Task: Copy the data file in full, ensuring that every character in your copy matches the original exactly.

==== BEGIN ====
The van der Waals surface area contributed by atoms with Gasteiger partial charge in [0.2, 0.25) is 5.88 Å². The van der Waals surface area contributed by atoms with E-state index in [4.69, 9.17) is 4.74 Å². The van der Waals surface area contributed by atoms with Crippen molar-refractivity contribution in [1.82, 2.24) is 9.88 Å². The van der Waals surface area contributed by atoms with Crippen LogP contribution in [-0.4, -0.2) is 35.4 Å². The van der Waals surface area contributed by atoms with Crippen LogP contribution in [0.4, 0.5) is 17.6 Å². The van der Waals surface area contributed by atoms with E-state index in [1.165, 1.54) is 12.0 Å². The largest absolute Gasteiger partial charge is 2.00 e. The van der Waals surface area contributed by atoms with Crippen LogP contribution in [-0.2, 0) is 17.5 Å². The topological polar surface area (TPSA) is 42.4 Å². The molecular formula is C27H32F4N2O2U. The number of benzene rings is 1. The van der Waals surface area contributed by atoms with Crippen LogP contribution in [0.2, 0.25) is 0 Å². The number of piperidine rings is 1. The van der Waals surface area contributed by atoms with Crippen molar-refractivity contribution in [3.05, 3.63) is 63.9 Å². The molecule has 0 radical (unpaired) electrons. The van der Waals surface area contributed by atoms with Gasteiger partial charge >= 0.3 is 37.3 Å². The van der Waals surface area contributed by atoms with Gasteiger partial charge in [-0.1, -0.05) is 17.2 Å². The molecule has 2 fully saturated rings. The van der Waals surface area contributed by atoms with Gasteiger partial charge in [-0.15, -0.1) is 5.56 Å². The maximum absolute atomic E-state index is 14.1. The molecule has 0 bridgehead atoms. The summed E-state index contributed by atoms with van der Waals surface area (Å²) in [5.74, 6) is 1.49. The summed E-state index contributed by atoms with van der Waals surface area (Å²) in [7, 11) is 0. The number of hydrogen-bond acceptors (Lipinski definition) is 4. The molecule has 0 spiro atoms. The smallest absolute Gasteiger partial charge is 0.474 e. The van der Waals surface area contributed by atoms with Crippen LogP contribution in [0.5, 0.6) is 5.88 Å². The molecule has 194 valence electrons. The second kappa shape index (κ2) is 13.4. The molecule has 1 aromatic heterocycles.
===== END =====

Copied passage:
The van der Waals surface area contributed by atoms with Gasteiger partial charge in [0.2, 0.25) is 5.88 Å². The van der Waals surface area contributed by atoms with E-state index in [4.69, 9.17) is 4.74 Å². The van der Waals surface area contributed by atoms with Crippen molar-refractivity contribution in [1.82, 2.24) is 9.88 Å². The van der Waals surface area contributed by atoms with Crippen LogP contribution in [-0.4, -0.2) is 35.4 Å². The van der Waals surface area contributed by atoms with Crippen LogP contribution in [0.4, 0.5) is 17.6 Å². The van der Waals surface area contributed by atoms with E-state index in [1.165, 1.54) is 12.0 Å². The largest absolute Gasteiger partial charge is 2.00 e. The van der Waals surface area contributed by atoms with Crippen LogP contribution in [-0.2, 0) is 17.5 Å². The topological polar surface area (TPSA) is 42.4 Å². The molecular formula is C27H32F4N2O2U. The number of benzene rings is 1. The van der Waals surface area contributed by atoms with Crippen LogP contribution in [0.2, 0.25) is 0 Å². The number of piperidine rings is 1. The van der Waals surface area contributed by atoms with Crippen molar-refractivity contribution in [3.05, 3.63) is 63.9 Å². The molecule has 0 radical (unpaired) electrons. The van der Waals surface area contributed by atoms with Gasteiger partial charge >= 0.3 is 37.3 Å². The van der Waals surface area contributed by atoms with Gasteiger partial charge in [-0.1, -0.05) is 17.2 Å². The molecule has 2 fully saturated rings. The van der Waals surface area contributed by atoms with Gasteiger partial charge in [-0.15, -0.1) is 5.56 Å². The maximum absolute atomic E-state index is 14.1. The molecule has 0 bridgehead atoms. The summed E-state index contributed by atoms with van der Waals surface area (Å²) in [5.74, 6) is 1.49. The summed E-state index contributed by atoms with van der Waals surface area (Å²) in [7, 11) is 0. The number of hydrogen-bond acceptors (Lipinski definition) is 4. The molecule has 0 spiro atoms. The smallest absolute Gasteiger partial charge is 0.474 e. The van der Waals surface area contributed by atoms with Crippen LogP contribution in [0.5, 0.6) is 5.88 Å². The molecule has 194 valence electrons. The second kappa shape index (κ2) is 13.4. The molecule has 1 aromatic heterocycles.